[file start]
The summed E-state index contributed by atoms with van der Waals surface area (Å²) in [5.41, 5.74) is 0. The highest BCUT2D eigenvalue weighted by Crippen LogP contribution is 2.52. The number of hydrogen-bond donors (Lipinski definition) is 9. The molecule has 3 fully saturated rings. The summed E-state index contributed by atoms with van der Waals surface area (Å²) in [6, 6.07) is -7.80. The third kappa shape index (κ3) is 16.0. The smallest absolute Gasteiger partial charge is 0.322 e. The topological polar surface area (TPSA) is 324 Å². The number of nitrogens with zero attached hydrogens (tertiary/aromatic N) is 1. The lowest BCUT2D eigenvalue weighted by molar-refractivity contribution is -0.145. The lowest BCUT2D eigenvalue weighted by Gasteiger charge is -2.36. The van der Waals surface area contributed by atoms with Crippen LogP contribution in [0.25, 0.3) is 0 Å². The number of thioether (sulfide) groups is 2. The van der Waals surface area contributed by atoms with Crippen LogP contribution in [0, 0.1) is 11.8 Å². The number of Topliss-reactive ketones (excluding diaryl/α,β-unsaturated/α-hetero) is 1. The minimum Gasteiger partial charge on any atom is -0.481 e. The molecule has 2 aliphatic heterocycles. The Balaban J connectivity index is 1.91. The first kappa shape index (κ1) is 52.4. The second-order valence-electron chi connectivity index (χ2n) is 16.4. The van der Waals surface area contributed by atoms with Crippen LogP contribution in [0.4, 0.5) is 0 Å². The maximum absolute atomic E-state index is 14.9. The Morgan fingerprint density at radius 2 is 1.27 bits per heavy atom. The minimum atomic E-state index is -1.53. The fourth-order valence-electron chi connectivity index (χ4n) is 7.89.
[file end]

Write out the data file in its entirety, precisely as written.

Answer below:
The summed E-state index contributed by atoms with van der Waals surface area (Å²) in [5.41, 5.74) is 0. The highest BCUT2D eigenvalue weighted by Crippen LogP contribution is 2.52. The number of hydrogen-bond donors (Lipinski definition) is 9. The molecule has 3 fully saturated rings. The summed E-state index contributed by atoms with van der Waals surface area (Å²) in [6, 6.07) is -7.80. The third kappa shape index (κ3) is 16.0. The smallest absolute Gasteiger partial charge is 0.322 e. The topological polar surface area (TPSA) is 324 Å². The number of nitrogens with zero attached hydrogens (tertiary/aromatic N) is 1. The lowest BCUT2D eigenvalue weighted by molar-refractivity contribution is -0.145. The lowest BCUT2D eigenvalue weighted by Gasteiger charge is -2.36. The van der Waals surface area contributed by atoms with Crippen LogP contribution in [0.25, 0.3) is 0 Å². The number of thioether (sulfide) groups is 2. The van der Waals surface area contributed by atoms with Crippen LogP contribution in [0, 0.1) is 11.8 Å². The number of Topliss-reactive ketones (excluding diaryl/α,β-unsaturated/α-hetero) is 1. The minimum Gasteiger partial charge on any atom is -0.481 e. The molecule has 2 aliphatic heterocycles. The Balaban J connectivity index is 1.91. The first kappa shape index (κ1) is 52.4. The second-order valence-electron chi connectivity index (χ2n) is 16.4. The van der Waals surface area contributed by atoms with Crippen LogP contribution in [0.4, 0.5) is 0 Å². The maximum absolute atomic E-state index is 14.9. The Morgan fingerprint density at radius 2 is 1.27 bits per heavy atom. The minimum atomic E-state index is -1.53. The fourth-order valence-electron chi connectivity index (χ4n) is 7.89.